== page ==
Overall, the book wasn't just a tell-all memoir, but had a bunch of coherent plots in between the missions, the freelancing, the training, the pages and pages of Una love. The first human on human romantic plotline appears to be a conflict between Hugo's growing fuckfriendship with Coraline and his lusty nuke trysts with the only other galvanic nuke Hugo has ever met, Alessandro. (While everyone else has psuedonyms, Silvia immediately notices Alessandro does not.) There's a direct contrast between Alessandro and Hugo's story; violent, two nukes shooting each other and doing no damage, powering up guns until they fall on each other in a pile of furious manflesh... And Coraline's, which comes from a deep friendship and mutually protecting each other on the job. While Alessandro has experience, he gets increasingly more objectifying of Hugo. The sex gets weirder, and in the bathtub-of-real-oranges-while-a-clown-watches way, not in the more mundane flavors of kink. Where Alessandro is all guns and sex, Hugo and Coraline's scenes are talking, going to parties, eating chocolate covered strawberries--wait, why are those familiar? Oh, Coraline had sent some to to Hugo, and they, Hugo and Silvia, had eaten them. In bed. Oh.

Besides the chocolate covered strawberries which they ate together, after he ate them with her, licking sweet strawberry syrup form her hands and neck under the glow of Saturn on a romantic yacht, the book continues with it's.. subtle messages. There's an un-Hugo undercurrent here, in that nukes might not always understand other nukes, and maybe the objectifying of a gun could lead to the objectifying of a person in a way that is not healthy for anyone. It's nuke-phobic, really, and there's little doubt that the writer was putting that in. His own views or ones to make the book more marketable, it's unknown.

Another conflict of a romantic nature seems to be within Hugo. Hugo mentions many times wanting to be famous, to share his music with people (and this is evident in the book, where a few songs are played as pages are turned), to do drugs and fuck people and take care of his friends. However, at the beginning of the story, there's a lot of emphasis on Hugo wanting to do right by other people. About spending his time helping out other people. Hours making new contacts, hiring help, finding lost family, and generally caring for... his.. friends, in Oracle mostly. It's not until Oracle gets into heavy shit, it's not until he remembers how much he wants it when he becomes depersonalized, that he sees the path ahead of him. Cue Hugo singing Impossi-brew theme.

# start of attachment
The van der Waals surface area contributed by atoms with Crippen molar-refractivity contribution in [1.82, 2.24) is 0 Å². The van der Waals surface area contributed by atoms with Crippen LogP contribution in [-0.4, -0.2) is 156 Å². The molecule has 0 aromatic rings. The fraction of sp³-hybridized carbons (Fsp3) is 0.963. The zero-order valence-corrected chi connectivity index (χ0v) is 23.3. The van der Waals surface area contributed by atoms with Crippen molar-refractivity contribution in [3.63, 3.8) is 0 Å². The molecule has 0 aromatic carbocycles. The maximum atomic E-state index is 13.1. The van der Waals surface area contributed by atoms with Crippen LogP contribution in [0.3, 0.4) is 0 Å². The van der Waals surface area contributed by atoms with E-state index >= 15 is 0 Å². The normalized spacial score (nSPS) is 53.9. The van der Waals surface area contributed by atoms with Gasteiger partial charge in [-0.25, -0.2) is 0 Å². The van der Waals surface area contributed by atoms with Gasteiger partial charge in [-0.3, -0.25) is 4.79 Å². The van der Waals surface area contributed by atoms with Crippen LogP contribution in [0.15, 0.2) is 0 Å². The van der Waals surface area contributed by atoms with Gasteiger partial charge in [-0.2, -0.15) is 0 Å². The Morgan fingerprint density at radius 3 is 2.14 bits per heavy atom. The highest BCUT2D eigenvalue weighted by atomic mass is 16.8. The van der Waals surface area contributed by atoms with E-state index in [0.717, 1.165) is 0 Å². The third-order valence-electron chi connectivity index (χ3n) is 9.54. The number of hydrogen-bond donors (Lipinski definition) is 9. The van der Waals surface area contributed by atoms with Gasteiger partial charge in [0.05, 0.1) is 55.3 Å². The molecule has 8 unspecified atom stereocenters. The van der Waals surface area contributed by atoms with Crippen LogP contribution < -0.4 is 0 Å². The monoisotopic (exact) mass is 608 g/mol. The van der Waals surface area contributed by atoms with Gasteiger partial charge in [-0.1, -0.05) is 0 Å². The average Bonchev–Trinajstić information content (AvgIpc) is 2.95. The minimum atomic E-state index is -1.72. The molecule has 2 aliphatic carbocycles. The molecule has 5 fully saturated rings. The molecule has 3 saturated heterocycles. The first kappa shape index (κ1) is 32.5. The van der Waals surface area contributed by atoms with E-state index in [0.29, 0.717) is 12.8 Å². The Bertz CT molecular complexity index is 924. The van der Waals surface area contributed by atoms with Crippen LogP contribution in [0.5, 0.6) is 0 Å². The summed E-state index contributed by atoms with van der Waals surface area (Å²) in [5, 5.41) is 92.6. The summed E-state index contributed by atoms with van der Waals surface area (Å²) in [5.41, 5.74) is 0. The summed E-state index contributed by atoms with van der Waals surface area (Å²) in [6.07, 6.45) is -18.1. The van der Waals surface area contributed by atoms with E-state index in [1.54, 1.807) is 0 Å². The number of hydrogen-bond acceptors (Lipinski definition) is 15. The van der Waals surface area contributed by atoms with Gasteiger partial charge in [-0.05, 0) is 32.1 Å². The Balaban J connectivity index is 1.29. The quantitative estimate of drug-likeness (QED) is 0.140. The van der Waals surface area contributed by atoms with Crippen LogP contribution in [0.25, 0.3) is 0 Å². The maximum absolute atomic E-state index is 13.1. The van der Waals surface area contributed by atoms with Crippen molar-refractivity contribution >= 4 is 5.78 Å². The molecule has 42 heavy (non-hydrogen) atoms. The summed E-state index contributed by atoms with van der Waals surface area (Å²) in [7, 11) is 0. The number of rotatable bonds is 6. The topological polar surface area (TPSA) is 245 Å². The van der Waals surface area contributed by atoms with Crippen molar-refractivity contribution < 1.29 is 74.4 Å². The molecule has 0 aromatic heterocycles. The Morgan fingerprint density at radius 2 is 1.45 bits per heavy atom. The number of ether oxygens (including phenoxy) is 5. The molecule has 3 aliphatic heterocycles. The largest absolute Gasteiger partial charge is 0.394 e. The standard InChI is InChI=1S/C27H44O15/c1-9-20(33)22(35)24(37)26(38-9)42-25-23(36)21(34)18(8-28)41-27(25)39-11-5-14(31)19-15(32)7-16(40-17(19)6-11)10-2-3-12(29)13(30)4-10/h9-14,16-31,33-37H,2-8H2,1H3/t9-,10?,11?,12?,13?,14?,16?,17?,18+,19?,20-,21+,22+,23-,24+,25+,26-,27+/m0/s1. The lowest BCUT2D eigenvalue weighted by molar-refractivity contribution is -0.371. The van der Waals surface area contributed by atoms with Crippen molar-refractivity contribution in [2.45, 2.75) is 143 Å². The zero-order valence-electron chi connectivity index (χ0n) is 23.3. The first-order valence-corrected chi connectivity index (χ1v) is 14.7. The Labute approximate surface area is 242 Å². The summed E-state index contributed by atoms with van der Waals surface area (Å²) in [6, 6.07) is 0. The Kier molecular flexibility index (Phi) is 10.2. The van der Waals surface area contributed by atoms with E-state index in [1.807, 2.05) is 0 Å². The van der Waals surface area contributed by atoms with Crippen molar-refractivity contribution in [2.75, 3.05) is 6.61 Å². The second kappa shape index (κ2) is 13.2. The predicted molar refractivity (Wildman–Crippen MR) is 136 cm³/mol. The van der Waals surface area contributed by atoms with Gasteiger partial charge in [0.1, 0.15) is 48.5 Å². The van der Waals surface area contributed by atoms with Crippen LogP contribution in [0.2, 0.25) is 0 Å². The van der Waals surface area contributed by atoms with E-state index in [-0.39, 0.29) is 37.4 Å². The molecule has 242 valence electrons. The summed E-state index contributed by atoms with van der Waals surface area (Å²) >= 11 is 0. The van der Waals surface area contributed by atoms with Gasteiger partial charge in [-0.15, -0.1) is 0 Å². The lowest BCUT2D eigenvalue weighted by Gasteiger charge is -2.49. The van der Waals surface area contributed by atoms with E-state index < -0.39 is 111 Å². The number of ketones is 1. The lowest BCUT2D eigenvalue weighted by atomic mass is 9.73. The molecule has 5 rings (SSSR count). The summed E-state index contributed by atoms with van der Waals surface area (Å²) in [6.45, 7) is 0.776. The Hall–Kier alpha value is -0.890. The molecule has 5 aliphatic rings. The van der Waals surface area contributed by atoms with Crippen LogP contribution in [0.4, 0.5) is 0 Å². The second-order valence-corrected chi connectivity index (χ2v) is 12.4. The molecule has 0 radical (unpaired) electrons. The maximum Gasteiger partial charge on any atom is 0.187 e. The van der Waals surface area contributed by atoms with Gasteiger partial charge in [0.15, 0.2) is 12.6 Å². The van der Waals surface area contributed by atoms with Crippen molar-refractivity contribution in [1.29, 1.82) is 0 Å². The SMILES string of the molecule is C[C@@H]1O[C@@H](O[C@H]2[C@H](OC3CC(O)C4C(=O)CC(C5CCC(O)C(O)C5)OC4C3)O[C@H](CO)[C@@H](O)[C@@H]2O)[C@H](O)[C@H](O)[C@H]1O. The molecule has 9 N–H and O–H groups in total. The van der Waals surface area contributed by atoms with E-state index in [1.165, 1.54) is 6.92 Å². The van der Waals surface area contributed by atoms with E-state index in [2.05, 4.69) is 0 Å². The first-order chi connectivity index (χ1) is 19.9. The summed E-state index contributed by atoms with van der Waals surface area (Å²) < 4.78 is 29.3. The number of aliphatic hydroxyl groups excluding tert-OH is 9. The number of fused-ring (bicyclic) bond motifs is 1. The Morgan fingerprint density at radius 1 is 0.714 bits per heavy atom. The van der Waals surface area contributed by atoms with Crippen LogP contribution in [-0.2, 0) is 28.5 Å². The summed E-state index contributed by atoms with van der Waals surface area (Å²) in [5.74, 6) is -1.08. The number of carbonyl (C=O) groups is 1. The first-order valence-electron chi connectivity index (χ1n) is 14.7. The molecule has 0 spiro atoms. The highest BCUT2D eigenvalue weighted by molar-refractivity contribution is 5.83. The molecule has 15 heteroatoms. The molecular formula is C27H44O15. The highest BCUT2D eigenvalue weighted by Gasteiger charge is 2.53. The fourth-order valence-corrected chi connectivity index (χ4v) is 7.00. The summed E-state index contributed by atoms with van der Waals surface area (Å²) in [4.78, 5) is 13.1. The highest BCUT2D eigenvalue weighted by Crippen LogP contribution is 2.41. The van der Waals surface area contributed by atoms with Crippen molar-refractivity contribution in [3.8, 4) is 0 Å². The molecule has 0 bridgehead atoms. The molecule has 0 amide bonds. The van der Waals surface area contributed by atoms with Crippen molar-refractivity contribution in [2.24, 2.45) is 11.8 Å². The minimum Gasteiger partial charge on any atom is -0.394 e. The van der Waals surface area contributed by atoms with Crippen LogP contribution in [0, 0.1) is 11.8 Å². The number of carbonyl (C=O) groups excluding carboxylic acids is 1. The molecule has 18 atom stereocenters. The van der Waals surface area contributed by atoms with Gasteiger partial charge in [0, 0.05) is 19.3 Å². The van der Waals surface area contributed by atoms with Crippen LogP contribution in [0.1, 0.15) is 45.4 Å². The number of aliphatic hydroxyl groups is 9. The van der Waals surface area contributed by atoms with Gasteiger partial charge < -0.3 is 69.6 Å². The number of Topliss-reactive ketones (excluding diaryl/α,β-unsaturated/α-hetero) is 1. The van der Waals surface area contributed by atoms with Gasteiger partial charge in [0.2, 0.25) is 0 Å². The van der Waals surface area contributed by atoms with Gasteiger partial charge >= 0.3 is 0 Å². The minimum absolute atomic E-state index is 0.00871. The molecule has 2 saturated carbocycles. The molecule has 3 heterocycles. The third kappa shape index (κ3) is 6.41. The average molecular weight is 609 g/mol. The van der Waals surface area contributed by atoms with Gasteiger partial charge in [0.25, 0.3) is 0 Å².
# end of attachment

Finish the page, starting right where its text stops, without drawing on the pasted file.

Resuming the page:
There may have been other friends, but the hesitation, the happiness with Oracle and freelancing, with putting his wants for fame on hold... That can't be anything other than Silvia, right?

Eventually, during the pictures section, there's a snap of Hugo dead on Varstaag, with the EI hunting party over him like a dead buck. Silvia has been removed from this image completely, and is only mentioned once, in passing, as a survivalist friend.

Also of note, there's a lot of time dedicated to how he went to Taiwan, and saw the horrible things they were going through, that he knew that the people just wanted to be free. He'd grown up in the Free State, and lawless as it was, maybe that could have been an option. He wishes it was. There's a lot of bile for everyone there; the UIG, the Fed, the Ai Jinn, the Shi Yukiro... And though he had never met Silvia's brother, there was a lot of understanding for the Resistance. Not subtly. Not unambiguously. Maybe it's some way to drum up controversy but... Hugo's voice is so obvious there. She can almost hear it.
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Re: Week 89: Silvia vs. The Book

Post  Silvia Tsukuda on Tue Mar 24, 2015 10:42 pm

It took most of the night for Silvia to read the whole thing, in between spells on watch and sleeping. And by the time she had...she was mostly glad. In the aftermath of the breakup and Coraline's revelations, she'd lost sight of a lot of what she had really loved about Hugo and in many ways, the book was bringing back happier memories. They were heavily flavoured with sadness, naturally, and made a little odd by the way the book didn't mention her. But that in itself was a sign of his affection.

It worried her as well, though, particularly as it came close to the end. As Hugo began to drift away from Oracle, from doing the best for his corporation into doing what he wanted to do for himself. And the parts with Coraline were still...very, very weird to read. As were the parts with Alessandro. And both made her a little angry about how little Hugo had talked with her about any of this.

But overall...it was a lot better than she had feared it might be. And maybe...maybe it was even helping her come to terms with everything. She'd have to think on it.